Twice of late has Lord Dunsany entered that door in Go-by Street and returned to the Valley of the Yann and each time come back with a tale; one, of his search for the Bird of the River, the other of the mighty hunter who avenged the destruction of Perdondaris, where on his earlier voyage the captain tied up his ship and traded within the city. That all may be clear to those who read these new tales and to whom no report has previously come Beyond the Fields We Know the publishers reprint in this volume Idle Days on the Yann.
IDLE DAYS ON THE YANN
So I came down through the wood to the bank of Yann and found, as had been prophesied, the ship Bird of the River about to loose her cable.
The captain sate cross-legged upon the white deck with his scimitar lying beside him in its jewelled scabbard, and the sailors toiled to spread the nimble sails to bring the ship into the central stream of Yann, and all the while sang ancient soothing songs. And the wind of the evening descending cool from the snowfields of some mountainous abode of distant gods came suddenly, like glad tidings to an anxious city, into the wing-like sails.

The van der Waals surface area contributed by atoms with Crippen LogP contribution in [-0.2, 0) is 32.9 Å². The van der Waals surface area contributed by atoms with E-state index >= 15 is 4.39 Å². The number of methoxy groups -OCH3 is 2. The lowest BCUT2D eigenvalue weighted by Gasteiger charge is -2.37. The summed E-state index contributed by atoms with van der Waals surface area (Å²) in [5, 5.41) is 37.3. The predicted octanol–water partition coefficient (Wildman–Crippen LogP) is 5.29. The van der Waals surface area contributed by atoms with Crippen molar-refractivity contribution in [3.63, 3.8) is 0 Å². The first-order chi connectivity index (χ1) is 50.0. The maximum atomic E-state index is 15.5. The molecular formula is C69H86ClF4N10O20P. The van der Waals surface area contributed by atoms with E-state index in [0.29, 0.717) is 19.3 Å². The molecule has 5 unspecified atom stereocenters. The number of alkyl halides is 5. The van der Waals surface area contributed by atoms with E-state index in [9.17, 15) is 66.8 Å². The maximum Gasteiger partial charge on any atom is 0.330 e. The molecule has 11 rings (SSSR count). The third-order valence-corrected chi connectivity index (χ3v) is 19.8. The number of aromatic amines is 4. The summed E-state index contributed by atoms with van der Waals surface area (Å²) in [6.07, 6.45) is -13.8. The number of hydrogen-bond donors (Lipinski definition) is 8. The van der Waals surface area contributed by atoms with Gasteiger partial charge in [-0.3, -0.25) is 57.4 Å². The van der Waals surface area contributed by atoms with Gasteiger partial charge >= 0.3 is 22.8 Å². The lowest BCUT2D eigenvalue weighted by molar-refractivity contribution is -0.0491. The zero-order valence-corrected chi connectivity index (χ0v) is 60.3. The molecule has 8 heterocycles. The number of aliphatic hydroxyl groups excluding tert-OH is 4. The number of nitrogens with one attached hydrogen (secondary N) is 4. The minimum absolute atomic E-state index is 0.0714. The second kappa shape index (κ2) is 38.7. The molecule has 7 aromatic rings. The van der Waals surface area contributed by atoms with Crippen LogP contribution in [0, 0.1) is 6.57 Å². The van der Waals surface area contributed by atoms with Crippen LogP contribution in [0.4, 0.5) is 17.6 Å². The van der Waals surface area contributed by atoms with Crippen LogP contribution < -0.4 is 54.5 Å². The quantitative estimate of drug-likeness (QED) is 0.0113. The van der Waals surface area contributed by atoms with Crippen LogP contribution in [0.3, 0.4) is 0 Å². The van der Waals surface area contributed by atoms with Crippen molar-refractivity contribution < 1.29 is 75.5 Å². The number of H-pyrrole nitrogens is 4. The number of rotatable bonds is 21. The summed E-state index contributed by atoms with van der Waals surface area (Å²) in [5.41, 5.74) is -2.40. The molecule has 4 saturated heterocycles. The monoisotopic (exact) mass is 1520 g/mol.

And so we came into the central stream, whereat the sailors lowered the greater sails. But I had gone to bow before the captain, and to inquire concerning the miracles, and appearances among men, of the most holy gods of whatever land he had come from. And the captain answered that he came from fair Belzoond, and worshipped gods that were the least and humblest, who seldom sent the famine or the thunder, and were easily appeased with little battles. And I told how I came from Ireland, which is of Europe, whereat the captain and all the sailors laughed, for they said, “There are no such places in all the land of dreams.” When they had ceased to mock me, I explained that my fancy mostly dwelt in the desert of Cuppar-Nombo, about a beautiful city called Golthoth the Damned, which was sentinelled all round by wolves and their shadows, and had been utterly desolate for years and years, because of a curse which the gods once spoke in anger and could never since recall. And sometimes my dreams took me as far as Pungar Vees, the red walled city where the fountains are, which trades with the Isles and Thul. When I said this they complimented me upon the abode of my fancy, saying that, though they had never seen these cities, such places might well be imagined. For the rest of that evening I bargained with the captain over the sum that I should pay him for my fare if God and the tide of Yann should bring us safely as far as the cliffs by the sea, which are named Bar-Wul-Yann, the Gate of Yann.